Australia's Secret War: How unionists sabotaged our troops in World War II by Hal GP Colebatch
About the author
Hal G.P. Colebatch has a PhD in Political Science and BA Honours and MA degrees in History and Politics from the University of Western Australia. He is also a lawyer with BJuris and LLB degrees, and has lectured in international law at Edith Cowan and Notre Dame universities in Western Australia.
He has had a number of books published in areas from biography to political economy, including seven volumes of poetry and fifteen works of fiction. He has also written for many Australian newspapers and journals.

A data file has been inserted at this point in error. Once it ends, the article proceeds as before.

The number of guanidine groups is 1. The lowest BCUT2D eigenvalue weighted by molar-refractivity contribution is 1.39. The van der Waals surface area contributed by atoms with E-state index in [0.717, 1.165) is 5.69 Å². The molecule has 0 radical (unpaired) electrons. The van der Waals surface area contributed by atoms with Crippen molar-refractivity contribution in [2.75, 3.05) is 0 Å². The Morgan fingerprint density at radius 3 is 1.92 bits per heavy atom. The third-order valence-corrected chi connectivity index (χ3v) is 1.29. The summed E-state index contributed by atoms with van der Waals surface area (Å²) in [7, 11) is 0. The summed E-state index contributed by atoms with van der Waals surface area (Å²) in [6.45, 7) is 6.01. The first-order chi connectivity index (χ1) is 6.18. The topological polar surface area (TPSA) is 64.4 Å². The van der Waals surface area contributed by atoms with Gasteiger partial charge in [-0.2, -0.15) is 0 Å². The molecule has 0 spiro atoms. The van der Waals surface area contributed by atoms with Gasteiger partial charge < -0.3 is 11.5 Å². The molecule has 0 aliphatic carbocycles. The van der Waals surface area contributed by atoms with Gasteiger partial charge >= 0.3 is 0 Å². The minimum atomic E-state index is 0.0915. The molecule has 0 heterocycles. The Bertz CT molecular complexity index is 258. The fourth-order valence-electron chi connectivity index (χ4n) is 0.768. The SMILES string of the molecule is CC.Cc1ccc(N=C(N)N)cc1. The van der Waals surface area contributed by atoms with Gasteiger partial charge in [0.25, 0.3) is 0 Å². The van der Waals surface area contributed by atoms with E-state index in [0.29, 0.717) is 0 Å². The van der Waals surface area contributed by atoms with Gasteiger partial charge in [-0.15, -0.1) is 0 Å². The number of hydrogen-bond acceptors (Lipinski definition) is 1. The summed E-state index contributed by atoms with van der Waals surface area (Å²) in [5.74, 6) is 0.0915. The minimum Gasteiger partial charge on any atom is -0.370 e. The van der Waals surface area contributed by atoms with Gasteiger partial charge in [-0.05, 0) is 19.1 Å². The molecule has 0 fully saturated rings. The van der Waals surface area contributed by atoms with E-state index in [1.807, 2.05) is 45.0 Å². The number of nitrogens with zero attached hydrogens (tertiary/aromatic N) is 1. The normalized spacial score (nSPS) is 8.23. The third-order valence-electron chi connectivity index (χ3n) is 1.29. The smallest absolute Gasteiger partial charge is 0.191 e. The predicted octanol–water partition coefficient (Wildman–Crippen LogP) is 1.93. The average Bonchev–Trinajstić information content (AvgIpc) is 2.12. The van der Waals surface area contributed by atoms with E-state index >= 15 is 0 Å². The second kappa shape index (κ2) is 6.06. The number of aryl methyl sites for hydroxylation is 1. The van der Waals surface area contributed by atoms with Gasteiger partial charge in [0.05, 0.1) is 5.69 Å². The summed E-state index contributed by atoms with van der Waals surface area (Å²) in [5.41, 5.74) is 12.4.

About the book
Australia's Secret War tells the hidden story of the war waged from 1939 to 1945 by a number of key Australian trade unions against society and the men and women of Australia's fighting forces at the time of its gravest peril.
The book's conclusions are based on a broad range of sources, from letters and first-person interviews between the author and ex-servicemen to official and unofficial documents from the archives of World War Two.
Hal. G. P. Colebatch's Australia's Secret War relates a neglected chapter in the history of Australia during World War Two.
Based on letters, diaries, memoirs and interviews rather than on official hand-outs, it shows in telling and often shocking detail how strikes by a minority of trade unionists in essential industries sabotaged the war effort both during and after the Hitler-Stalin pact.